This is the heart of Bayesian analysis, named after Thomas Bayes, an 18th-century Presbyterian minister who did math on the side. It captures uncertainty in terms of probability: Bayes’s theorem, or rule, is a device for rationally updating your prior beliefs and uncertainties based on observed evidence.

. . .

As Marc Lipsitch, an infectious disease epidemiologist at Harvard, noted on Twitter, Bayesian reasoning comes awfully close to his working definition of rationality. “As we learn more, our beliefs should change,” Dr. Lipsitch said in an interview.

. . .

But there is little point in trying to establish fixed numbers, said Natalie Dean, an assistant professor of biostatistics at the University of Florida.

“We should be less focused on finding the single ‘truth’ and more focused on establishing a reasonable range, recognizing that the true value may vary across populations,” Dr. Dean said. “Bayesian analyses allow us to include this variability in a clear way, and then propagate this uncertainty through the model.”

. . .

Joseph Blitzstein, a statistician at Harvard, delves into the utility of Bayesian analysis in his popular course “Statistics 110: Probability.” For a primer, in lecture one, he says: “Math is the logic of certainty, and statistics is the logic of uncertainty. Everyone has uncertainty. If you have 100 percent certainty about everything, there is something wrong with you.”

By the end of lecture four, he arrives at Bayes’s theorem — his favorite theorem because it is mathematically simple yet conceptually powerful.

“Literally, the proof is just one line of algebra,” Dr. Blitzstein said. The theorem essentially reduces to a fraction; it expresses the probability P of some event A happening given the occurrence of another event B.

“Naïvely, you would think, How much could you get from that?” Dr. Blitzstein said. “It turns out to have incredibly deep consequences and to be applicable to just about every field of inquiry” — from finance and genetics to political science and historical studies. The Bayesian approach is applied in analyzing racial disparities in policing (in the assessment of officer decisions to search drivers during a traffic stop) and search-and-rescue operations (the search area narrows as new data is added). Cognitive scientists ask, ‘Is the brain Bayesian?’ Philosophers of science posit that science as a whole is a Bayesian process — as is common sense.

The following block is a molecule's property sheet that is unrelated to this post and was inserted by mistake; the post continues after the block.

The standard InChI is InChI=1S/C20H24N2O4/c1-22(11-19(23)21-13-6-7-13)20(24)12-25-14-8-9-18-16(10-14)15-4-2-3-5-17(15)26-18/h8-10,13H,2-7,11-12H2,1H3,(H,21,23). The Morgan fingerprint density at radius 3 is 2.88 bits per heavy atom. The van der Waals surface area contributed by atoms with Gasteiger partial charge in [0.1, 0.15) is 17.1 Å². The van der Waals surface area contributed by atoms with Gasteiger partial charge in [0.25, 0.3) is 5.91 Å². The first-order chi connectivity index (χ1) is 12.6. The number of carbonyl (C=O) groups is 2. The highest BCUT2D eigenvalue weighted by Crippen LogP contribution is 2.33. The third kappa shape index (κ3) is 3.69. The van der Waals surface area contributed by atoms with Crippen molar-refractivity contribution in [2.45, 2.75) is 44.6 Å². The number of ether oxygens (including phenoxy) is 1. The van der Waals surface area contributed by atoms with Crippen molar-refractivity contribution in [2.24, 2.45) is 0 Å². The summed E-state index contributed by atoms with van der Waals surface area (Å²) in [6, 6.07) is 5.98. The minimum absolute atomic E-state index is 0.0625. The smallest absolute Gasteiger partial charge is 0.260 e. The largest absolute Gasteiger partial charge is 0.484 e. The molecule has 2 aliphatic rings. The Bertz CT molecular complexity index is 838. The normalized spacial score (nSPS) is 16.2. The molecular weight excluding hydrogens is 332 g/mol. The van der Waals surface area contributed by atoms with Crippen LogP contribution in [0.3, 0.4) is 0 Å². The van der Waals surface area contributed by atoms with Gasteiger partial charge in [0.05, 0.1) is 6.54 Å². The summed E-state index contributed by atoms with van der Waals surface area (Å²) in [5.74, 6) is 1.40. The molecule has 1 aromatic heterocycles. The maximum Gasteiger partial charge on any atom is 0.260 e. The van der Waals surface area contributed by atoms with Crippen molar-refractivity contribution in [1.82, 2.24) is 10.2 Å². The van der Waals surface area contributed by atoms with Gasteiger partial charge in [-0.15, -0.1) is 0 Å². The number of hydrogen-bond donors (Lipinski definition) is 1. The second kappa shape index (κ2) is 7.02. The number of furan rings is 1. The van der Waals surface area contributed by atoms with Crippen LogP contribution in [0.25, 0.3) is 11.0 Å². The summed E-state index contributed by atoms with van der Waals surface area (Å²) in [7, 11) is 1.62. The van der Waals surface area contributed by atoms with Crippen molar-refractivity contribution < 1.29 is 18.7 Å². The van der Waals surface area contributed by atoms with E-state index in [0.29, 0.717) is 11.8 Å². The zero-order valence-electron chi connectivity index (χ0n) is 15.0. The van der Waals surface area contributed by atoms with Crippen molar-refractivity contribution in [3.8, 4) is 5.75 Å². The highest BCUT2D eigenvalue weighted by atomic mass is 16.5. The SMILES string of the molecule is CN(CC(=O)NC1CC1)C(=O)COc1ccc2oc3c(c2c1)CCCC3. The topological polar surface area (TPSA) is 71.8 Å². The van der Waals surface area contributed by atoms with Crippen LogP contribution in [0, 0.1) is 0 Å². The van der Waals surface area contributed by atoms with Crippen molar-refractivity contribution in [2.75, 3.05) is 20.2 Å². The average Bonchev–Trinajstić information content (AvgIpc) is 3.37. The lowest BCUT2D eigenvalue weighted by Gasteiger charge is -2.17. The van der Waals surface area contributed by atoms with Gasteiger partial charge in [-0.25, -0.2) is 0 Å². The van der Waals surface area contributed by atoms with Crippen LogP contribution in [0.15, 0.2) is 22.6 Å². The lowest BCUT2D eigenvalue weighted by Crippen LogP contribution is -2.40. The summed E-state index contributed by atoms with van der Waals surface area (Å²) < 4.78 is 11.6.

. . .

Even with evidence, revising beliefs isn’t easy. The scientific community struggled to update its priors about the asymptomatic transmission of Covid-19, even when evidence emerged that it is a factor and that masks are a helpful preventive measure. This arguably contributed to the world’s sluggish response to the virus.

. . .

In 1650, Oliver Cromwell, Lord Protector of the Commonwealth of England, wrote in a letter to the Church of Scotland: “I beseech you, in the bowels of Christ, think it possible you may be mistaken.”

In the Bayesian world, Cromwell’s law means you should always “keep a bit back — with a little bit of probability, a little tiny bit — for the fact that you may be wrong,” Dr. Spiegelhalter said. “Then if new evidence comes along that totally contradicts your main prior belief, you can quickly ditch what you thought before and lurch over to that new way of thinking.”

“In other words, keep an open mind,” said Dr. Spiegelhalter. “That’s a very powerful idea. And it doesn’t necessarily have to be done technically or formally; it can just be in the back of your mind as an idea. Call it ‘modeling humility.’ You may be wrong.”

For the full story, see:

Siobhan Roberts. “Thinking Like an Epidemiologist.” The New York Times (Tuesday, August 4, 2020): D8.

(Note: ellipses added.)

(Note: the online version of the story has the same date as the print version, and has the title “How to Think Like an Epidemiologist.”)